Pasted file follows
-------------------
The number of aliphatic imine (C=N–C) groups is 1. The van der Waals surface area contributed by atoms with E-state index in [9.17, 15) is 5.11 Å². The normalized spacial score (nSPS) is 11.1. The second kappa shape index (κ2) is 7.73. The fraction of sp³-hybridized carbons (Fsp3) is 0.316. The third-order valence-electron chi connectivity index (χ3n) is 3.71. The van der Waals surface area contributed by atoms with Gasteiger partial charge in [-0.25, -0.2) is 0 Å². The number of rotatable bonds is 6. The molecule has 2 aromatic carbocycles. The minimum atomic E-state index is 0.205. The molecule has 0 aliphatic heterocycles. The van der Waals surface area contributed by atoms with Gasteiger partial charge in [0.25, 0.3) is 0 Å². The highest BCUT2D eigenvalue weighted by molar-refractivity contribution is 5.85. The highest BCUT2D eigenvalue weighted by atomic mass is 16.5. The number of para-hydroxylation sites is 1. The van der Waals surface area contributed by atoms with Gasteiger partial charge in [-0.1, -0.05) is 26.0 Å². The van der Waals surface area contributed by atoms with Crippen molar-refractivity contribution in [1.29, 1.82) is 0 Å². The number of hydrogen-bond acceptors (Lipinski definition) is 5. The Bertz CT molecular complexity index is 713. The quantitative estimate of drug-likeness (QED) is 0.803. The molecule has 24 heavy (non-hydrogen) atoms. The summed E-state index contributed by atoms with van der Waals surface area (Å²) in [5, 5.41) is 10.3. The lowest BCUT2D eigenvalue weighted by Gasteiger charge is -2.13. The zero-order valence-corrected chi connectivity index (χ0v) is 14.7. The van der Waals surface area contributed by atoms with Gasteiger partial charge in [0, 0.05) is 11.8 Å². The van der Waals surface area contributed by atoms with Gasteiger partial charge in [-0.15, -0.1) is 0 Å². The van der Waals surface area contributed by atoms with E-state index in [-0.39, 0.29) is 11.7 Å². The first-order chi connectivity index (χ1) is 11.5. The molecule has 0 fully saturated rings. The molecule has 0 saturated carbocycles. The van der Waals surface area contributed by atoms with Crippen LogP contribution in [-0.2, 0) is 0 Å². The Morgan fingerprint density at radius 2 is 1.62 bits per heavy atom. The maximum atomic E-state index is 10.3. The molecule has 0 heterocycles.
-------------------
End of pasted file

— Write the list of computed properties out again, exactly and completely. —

The number of aliphatic imine (C=N–C) groups is 1. The van der Waals surface area contributed by atoms with E-state index in [9.17, 15) is 5.11 Å². The normalized spacial score (nSPS) is 11.1. The second kappa shape index (κ2) is 7.73. The fraction of sp³-hybridized carbons (Fsp3) is 0.316. The third-order valence-electron chi connectivity index (χ3n) is 3.71. The van der Waals surface area contributed by atoms with Gasteiger partial charge in [-0.25, -0.2) is 0 Å². The number of rotatable bonds is 6. The molecule has 2 aromatic carbocycles. The minimum atomic E-state index is 0.205. The molecule has 0 aliphatic heterocycles. The van der Waals surface area contributed by atoms with Gasteiger partial charge in [0.25, 0.3) is 0 Å². The highest BCUT2D eigenvalue weighted by molar-refractivity contribution is 5.85. The highest BCUT2D eigenvalue weighted by atomic mass is 16.5. The number of para-hydroxylation sites is 1. The van der Waals surface area contributed by atoms with Gasteiger partial charge in [-0.1, -0.05) is 26.0 Å². The van der Waals surface area contributed by atoms with Crippen molar-refractivity contribution in [1.29, 1.82) is 0 Å². The number of hydrogen-bond acceptors (Lipinski definition) is 5. The Bertz CT molecular complexity index is 713. The quantitative estimate of drug-likeness (QED) is 0.803. The molecule has 24 heavy (non-hydrogen) atoms. The summed E-state index contributed by atoms with van der Waals surface area (Å²) in [5, 5.41) is 10.3. The lowest BCUT2D eigenvalue weighted by Gasteiger charge is -2.13. The zero-order valence-corrected chi connectivity index (χ0v) is 14.7. The van der Waals surface area contributed by atoms with Gasteiger partial charge in [0, 0.05) is 11.8 Å². The van der Waals surface area contributed by atoms with Gasteiger partial charge in [-0.15, -0.1) is 0 Å². The van der Waals surface area contributed by atoms with E-state index in [-0.39, 0.29) is 11.7 Å². The first-order chi connectivity index (χ1) is 11.5. The molecule has 0 fully saturated rings. The molecule has 0 saturated carbocycles. The van der Waals surface area contributed by atoms with Crippen LogP contribution in [-0.2, 0) is 0 Å². The Morgan fingerprint density at radius 2 is 1.62 bits per heavy atom. The maximum atomic E-state index is 10.3. The molecule has 0 heterocycles.